There is also a version that laces all the way up the leg. Photo: Pierre-Ange Carlotti / Courtesy of Amina Muaddi

The four shoe styles that are the result of the collaboration are a marriage of their personal tastes. “Even if we come from such different parts of the world and we have different backgrounds, we have very similar aesthetics,” Muaddi continues. Designing women’s shoes, Rocky says, came naturally. “I know what I like and don’t like in fashion, [and] I love what she does already with the shoes,” Rocky begins. “Amina has an aesthetic and a flow going, just in general, you know, I wanted to make sure that whatever we did it bridged the gap between both of us, and it moved cohesively. It was easy collaborating with Amina. Knowing how passionate she is about her own brand, and knowing everything that she puts into it, it was a no brainer going into this collaboration, because I already had the experience and was familiar with her work. And [she was familiar with] my aesthetic too. We have a mutual admiration for style.”

“It was just about incorporating his universe, his aesthetic, his visuals,” Muaddi picks up. “A lot of the inspiration came from his personal jewelry, and things that I would see him wearing. Even before we did the collaboration, I would tell him, ‘Oh, I love this. This could be so cool on a shoe.’”

The collection is grounded by Muaddi’s signature blunted heel and uses AWGE’s and Rocky’s iconography and signatures throughout. A crystal butterfly that adorns a perspex mule is pulled from AWGE’s recurring butterfly motif, an homage to A$AP Yams who “had a giant birthmark on his face that we said resembled the butterfly,” Rocky explains. “Since his passing, we always put it in our work, hearing it secretly, in visuals, or in clothing collaborations. I think it’s dope because it kind of goes with a lot of the other stuff that I have made previously with butterflies. People could kind of style those things together.”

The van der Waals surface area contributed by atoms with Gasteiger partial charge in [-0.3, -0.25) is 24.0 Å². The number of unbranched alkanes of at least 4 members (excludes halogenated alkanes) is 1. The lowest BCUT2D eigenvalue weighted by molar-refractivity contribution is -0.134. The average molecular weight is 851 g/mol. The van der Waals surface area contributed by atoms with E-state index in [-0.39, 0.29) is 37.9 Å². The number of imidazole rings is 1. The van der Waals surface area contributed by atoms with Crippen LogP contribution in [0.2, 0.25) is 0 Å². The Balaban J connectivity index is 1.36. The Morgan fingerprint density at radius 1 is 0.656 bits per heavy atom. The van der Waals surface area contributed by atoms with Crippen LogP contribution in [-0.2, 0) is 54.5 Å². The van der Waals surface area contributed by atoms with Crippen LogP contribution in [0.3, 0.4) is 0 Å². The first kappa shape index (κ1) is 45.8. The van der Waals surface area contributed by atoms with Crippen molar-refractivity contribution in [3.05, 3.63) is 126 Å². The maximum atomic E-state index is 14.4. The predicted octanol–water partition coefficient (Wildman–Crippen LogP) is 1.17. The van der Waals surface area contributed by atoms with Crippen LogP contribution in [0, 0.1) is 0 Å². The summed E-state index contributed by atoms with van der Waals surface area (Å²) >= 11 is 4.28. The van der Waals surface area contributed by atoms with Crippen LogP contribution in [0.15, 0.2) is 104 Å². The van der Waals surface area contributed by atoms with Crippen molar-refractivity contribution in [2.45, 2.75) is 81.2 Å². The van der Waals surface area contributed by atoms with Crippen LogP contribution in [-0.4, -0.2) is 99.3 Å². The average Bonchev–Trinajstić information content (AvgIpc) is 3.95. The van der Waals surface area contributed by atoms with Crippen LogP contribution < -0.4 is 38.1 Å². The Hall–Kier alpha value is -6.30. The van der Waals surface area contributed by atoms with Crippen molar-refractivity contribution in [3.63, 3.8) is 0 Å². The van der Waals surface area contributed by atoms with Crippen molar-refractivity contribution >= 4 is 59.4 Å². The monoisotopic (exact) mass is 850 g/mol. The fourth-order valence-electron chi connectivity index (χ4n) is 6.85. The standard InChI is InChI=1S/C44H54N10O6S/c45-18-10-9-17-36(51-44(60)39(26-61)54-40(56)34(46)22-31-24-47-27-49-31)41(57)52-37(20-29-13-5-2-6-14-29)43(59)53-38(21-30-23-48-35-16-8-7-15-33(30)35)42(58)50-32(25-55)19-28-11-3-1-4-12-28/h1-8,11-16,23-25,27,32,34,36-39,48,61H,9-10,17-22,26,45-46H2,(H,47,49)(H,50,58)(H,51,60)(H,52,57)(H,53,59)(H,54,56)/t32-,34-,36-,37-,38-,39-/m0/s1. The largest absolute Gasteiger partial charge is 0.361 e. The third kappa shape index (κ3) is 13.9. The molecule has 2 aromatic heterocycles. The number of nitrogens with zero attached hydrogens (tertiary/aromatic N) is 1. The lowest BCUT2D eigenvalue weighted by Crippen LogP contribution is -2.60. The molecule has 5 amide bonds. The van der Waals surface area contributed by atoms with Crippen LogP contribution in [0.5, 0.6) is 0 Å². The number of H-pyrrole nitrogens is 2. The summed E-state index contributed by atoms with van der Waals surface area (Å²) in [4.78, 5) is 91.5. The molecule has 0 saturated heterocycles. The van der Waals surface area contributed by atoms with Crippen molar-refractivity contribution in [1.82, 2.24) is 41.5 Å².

A sandal features a crystal chain and AWGE charm inspired by A$AP Rocky’s jewellery. Photo: Pierre-Ange Carlotti / Courtesy of Amina Muaddi

A chain-link piece with a dangling AWGE charm is the pair’s rendition of Rocky’s signature jewelry. Moodboards reveal dozens of images of his jewelry, his outfits, his past fashion items — ideas that were workshopped between the two designers for months to make sure that each style is as authentic as can be.

Tina Kunakey. Photo: Pierre-Ange Carlotti / Courtesy of Amina Muaddi

That chain link shoe “is very sexy and fierce at the same time,” Muaddi says. “And then there’s the super-high gladiator. That is a special one.” With rainbow studs that creep all the way up the thigh, it would take a very daring dresser to pull it off. Luckily the pair provides plenty of inspiration: The actress Tina Kunakey stars in their lookbook.

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Liam Freeman contributed reporting. Originally published on